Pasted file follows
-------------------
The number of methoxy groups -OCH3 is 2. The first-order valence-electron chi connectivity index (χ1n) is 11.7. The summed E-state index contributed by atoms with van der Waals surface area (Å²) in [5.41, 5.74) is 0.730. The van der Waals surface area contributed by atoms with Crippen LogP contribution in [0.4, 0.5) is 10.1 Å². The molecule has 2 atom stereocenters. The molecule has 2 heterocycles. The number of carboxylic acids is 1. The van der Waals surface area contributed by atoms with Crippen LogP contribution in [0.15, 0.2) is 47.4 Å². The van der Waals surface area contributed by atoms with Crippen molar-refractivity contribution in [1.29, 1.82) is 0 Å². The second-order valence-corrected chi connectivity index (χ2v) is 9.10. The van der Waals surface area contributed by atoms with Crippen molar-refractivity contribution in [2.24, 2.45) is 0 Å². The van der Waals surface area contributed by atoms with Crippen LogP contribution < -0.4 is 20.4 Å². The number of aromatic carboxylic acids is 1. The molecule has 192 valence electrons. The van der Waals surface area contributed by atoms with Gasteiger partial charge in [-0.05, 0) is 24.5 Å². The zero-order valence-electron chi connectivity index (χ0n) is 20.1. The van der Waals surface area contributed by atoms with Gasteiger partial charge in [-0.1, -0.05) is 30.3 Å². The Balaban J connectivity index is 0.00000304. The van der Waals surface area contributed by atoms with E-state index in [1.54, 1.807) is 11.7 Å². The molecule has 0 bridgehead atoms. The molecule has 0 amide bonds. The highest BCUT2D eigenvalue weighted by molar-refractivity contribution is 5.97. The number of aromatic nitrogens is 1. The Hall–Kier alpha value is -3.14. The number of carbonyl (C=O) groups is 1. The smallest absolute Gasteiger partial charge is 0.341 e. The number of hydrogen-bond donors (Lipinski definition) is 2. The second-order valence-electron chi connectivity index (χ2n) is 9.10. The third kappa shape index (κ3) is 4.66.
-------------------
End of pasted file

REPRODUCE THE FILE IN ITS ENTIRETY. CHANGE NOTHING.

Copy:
The number of methoxy groups -OCH3 is 2. The first-order valence-electron chi connectivity index (χ1n) is 11.7. The summed E-state index contributed by atoms with van der Waals surface area (Å²) in [5.41, 5.74) is 0.730. The van der Waals surface area contributed by atoms with Crippen LogP contribution in [0.4, 0.5) is 10.1 Å². The molecule has 2 atom stereocenters. The molecule has 2 heterocycles. The number of carboxylic acids is 1. The van der Waals surface area contributed by atoms with Crippen LogP contribution in [0.15, 0.2) is 47.4 Å². The van der Waals surface area contributed by atoms with Crippen molar-refractivity contribution in [1.29, 1.82) is 0 Å². The second-order valence-corrected chi connectivity index (χ2v) is 9.10. The van der Waals surface area contributed by atoms with Crippen molar-refractivity contribution in [2.24, 2.45) is 0 Å². The van der Waals surface area contributed by atoms with Crippen LogP contribution < -0.4 is 20.4 Å². The number of aromatic carboxylic acids is 1. The molecule has 192 valence electrons. The van der Waals surface area contributed by atoms with Gasteiger partial charge in [-0.05, 0) is 24.5 Å². The zero-order valence-electron chi connectivity index (χ0n) is 20.1. The van der Waals surface area contributed by atoms with Gasteiger partial charge in [-0.1, -0.05) is 30.3 Å². The Balaban J connectivity index is 0.00000304. The van der Waals surface area contributed by atoms with E-state index in [1.54, 1.807) is 11.7 Å². The molecule has 0 bridgehead atoms. The molecule has 0 amide bonds. The highest BCUT2D eigenvalue weighted by molar-refractivity contribution is 5.97. The number of aromatic nitrogens is 1. The Hall–Kier alpha value is -3.14. The number of carbonyl (C=O) groups is 1. The smallest absolute Gasteiger partial charge is 0.341 e. The number of hydrogen-bond donors (Lipinski definition) is 2. The second-order valence-electron chi connectivity index (χ2n) is 9.10. The third kappa shape index (κ3) is 4.66.